I have a fantastic occasional-roommate/neighbor at the moment. He is the sort of person that one probably would never expect to become friends with, is difficult to describe, and is impossible to forget. Aside from being a Bohemian surfing photographer, he is a dread-locked, bearded Italian who makes cappuccinos and pasta that would give any LA Italian restaurant a run for its money.
John-Franco, or Frankie, as everyone calls him, really likes his pasta--in a way that only a full-blooded Italian really could. He eats noodles on pretty much a daily basis. To him, “al dente” means “barely cooked to the point of no longer being crunchy." Those blessed with his friendship are often so lucky as to be the recipients of his almost nightly pasta feasts. Frankie just seems to cook the way his heart and palate move him on any particular evening, in accordance with his Bohemian code. This means that something new is in store for his dinner guests at nearly every meal. Well, except for the inclusion of pasta, that is.
I am so used to being the cook in a household that it is refreshing to have someone cooking for me for a change. A few weeks ago Frankie insisted on cooking dinner for me and after a rough week of working. I could hardly say no. A man of few words, he tries terribly hard to converse with me about food and cooking, knowing how I share his passion. After I shot down his attempt at making me pasta in a pureed zucchini sauce (of the few foods I despise, zucchini is top of the list), he came back with a similar looking but entirely different dish: a pesto from Pantelleria.
The typical pesto with which we Americans are most familiar is that made with pine nuts, basil, garlic, Parmesan, and olive oil. As many pastas find their roots in a specific region of Italy, this style of pesto is a creation of Genoa. Of course, lately one can find all sorts of strange variations on the theme of greens, nuts, cheese, and oil. For example, the walnut-arugula combination has become a popular take on the classic. On the CDKitchen website, a search for pesto turns up recipes with greens ranging from spinach to parsley and every nut imaginable from pecans to almonds.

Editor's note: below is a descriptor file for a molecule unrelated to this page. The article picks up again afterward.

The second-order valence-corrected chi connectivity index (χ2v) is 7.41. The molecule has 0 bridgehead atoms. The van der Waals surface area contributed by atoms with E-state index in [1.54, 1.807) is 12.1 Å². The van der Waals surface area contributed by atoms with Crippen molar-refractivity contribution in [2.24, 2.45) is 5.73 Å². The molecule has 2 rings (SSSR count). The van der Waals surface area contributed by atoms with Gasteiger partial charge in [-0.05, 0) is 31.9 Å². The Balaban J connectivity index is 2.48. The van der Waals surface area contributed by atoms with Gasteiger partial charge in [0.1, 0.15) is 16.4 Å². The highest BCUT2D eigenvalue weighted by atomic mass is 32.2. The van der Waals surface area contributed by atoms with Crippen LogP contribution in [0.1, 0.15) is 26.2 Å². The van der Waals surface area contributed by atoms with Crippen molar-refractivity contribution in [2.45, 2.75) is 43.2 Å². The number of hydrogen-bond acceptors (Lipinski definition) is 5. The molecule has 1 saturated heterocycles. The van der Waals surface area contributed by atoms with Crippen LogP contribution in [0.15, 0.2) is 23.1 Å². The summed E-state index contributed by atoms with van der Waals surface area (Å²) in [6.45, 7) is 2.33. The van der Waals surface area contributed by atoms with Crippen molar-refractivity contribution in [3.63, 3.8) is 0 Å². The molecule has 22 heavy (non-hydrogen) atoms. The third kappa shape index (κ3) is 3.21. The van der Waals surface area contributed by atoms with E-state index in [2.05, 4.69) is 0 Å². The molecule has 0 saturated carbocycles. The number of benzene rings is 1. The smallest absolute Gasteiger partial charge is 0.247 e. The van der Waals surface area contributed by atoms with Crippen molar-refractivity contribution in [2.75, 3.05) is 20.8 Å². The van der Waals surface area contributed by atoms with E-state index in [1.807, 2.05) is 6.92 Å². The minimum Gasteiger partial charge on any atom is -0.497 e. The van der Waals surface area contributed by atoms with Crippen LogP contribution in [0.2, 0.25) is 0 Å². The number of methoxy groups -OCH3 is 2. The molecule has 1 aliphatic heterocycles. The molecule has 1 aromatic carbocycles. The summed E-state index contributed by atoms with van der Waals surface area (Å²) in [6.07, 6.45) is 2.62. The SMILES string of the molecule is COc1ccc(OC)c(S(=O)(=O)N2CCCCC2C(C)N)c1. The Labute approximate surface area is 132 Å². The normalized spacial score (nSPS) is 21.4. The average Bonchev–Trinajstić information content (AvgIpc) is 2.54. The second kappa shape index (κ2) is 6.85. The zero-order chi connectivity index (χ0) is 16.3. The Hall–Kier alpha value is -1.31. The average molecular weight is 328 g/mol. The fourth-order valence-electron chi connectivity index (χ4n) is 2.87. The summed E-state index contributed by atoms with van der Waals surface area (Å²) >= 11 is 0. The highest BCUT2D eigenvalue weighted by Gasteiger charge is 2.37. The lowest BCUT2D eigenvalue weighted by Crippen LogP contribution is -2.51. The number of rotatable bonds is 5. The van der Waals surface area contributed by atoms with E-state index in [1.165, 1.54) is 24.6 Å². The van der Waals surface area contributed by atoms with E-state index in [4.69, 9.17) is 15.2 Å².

In Italy, pesto as we commonly know it in the basil-pine nut combo is pasta al genovese. The only other acceptable version is pesto pantelleria. Leave it to Frankie, a real Italian, to introduce me to a pesto I had yet to become acquainted with. Pantelleria hails from Sicily and is somewhat of a cousin to the Genovese pesto. This version substitutes tomatoes for basil and adds a dash of capers for an unexpected bite. Frankie’s Pesto Pantelleria kept the basil, swapped almonds for the pine nuts, and added the Pantelleria combo of tomatoes and capers.
It is no surprise that pesto turns up in so many forms on CDKitchen and nearly every menu because pesto in any form is a quick meal cook’s best friend. The flavor is bright and potent and the sauce is remarkably easy to make. No matter which variation one subscribes to, all ingredients are prepped and tossed into a blender or food processor and pulsed until--Presto!--one has an adequately smooth yet chunky sauce. From the time I shouted next door to Frankie that I was ready for dinner, some chopping, whizzing, tossing and 15 minutes later, my pesto pasta, as quirky as the chef, was ready to go.
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